UBS Admits To Massive Tax Evasion Scheme
Banking giant UBS has agreed to pay $780 million and turn over once-secret Swiss banking records to settle allegations it conspired to defraud the U.S. government of taxes owed by big clients.
. . . UBS executives helped U.S. taxpayers open new accounts in the names of sham entities.
Prosecutors contend that UBS executives used encrypted software and other counter-surveillance techniques to prevent anyone from detecting that they were actively marketing such Swiss bank secrecy — and tax evasion — to American taxpayers.
The clients, in turn, filed false tax returns that omitted the income they earned in their Swiss accounts, according to the court papers.
Federal officials said they had pulled aside a veil of secrecy that hid a corrupt international banking practice.
“This was not a mere compliance oversight, but rather a knowing crime motivated by greed and disrespect for the law,” said Alexander Acosta, U.S. attorney for southern Florida.
In 2006 and 2007 UBS was having everyone brush up on their “‘know your customer’ (KYC) skills and the identification of new trends in suspicious behavior” — even operations staff (on the computer side in my case). We had to “undertake regular training courses, [. . .] in the form of on-line training” or compliance modules as they were called. These had absolutely zero to do with our jobs, we never dealt with clients, let alone their money, so we used to call in banker friends to help us with the online tests. (Above quotes from “Contributing to society, Preventing money laundering, corruption and terrorist financing,” http://www.ubs.com/1/e/about/corporate_responsibility/society/fighting_money_laundering.html. OOPSIE, that page has been deleted! OK, here’s another one: http://www.ubs.com/1/e/polandcareers/ourcultureandvalues/corporate_responsibility/society/fighting_money_laundering.html. Note that this page is under the heading, Our Culture and Values — one trait of the truly advanced, truly high ranking sociopathic mind is the depth and breadth of its hypocrisy. Criticizing a sociopath for being hypocritical is like criticizing a fish for swimming — it’s simply their nature.)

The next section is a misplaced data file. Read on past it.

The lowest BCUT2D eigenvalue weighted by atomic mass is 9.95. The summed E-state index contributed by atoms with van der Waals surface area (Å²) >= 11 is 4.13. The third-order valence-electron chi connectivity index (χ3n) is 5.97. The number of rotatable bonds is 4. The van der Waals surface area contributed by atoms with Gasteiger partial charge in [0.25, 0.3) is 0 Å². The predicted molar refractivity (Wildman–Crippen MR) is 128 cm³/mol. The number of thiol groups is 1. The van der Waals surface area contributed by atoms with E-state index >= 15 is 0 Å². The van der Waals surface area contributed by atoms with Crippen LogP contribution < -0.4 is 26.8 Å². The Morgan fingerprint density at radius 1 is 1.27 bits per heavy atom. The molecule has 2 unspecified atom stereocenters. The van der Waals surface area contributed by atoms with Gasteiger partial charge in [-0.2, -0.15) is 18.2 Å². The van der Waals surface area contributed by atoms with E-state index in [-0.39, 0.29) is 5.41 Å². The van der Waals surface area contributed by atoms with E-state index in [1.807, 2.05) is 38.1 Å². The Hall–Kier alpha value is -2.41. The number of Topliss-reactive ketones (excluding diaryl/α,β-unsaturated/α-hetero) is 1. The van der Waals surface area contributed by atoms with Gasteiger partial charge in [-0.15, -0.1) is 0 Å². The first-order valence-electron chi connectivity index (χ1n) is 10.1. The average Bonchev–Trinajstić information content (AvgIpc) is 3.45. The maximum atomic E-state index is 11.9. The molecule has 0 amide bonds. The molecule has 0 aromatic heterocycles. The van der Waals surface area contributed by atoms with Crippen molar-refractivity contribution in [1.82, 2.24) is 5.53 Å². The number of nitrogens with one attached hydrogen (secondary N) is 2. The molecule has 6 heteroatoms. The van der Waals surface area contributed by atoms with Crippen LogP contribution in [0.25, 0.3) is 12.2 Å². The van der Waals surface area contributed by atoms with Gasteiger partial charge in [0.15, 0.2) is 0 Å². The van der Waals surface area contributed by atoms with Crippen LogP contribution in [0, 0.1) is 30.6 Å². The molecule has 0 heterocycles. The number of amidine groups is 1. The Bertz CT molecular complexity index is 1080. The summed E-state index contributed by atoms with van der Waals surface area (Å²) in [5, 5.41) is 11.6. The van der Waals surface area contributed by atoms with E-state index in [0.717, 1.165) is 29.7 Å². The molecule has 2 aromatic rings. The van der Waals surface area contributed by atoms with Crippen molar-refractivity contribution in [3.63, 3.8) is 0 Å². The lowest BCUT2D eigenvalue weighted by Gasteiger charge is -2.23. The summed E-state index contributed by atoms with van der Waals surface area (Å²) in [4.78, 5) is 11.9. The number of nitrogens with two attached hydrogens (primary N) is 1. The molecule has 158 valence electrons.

It’s apparent now what the strategy was — window dressing. UBS was putting on a big show of complying with anti-money laundering laws by having all firm personnel be trained in recognizing it — all the while carrying out that very thing through encrypted software and other counter-surveillance techniques (according to the U.S. DOJ).
Now what kind of mind would think a transparent ruse like this would accomplish anything? Perhaps an arrogant, childish sociopathic mind. Obviously not every crook is a sociopath. However, in my opinion, sociopathy is the wind in the sails of evil and corruption. The normally corrupt are forever fighting their consciences, following the conscienceless, the sociopaths, is a relief to them.
Unfortunately it seems UBS is still the same bank that accepted holocaust gold and sought to deprive the heirs of concentration camp victims their rightful funds. As late as 1997 bank management thought they could order underlings to destroy Nazi-era banking records. Fortunately, Christopher Meili, a security guard, turned them in. (For more information: “‘Nazi gold’ settlement mixed intangibles with money,” http://www.cnn.com/SPECIALS/views/y/1998/08/hirsch.nazigold.aug21/; Swiss Banks and World War II, http://en.wikipedia.org/wiki/Banking_in_Switzerland.)
Suggesting to a sociopathic banker that accepting gold collected from the teeth of concentration camp victims was wrong or the same to an athlete gaining the top of the podium through fraud would only convince the sociopath that the questioner was the one with the problem. Their code: you call it cheating, I call it winning. If the point was to amass gold, the source, to a sociopath, would be utterly of no concern.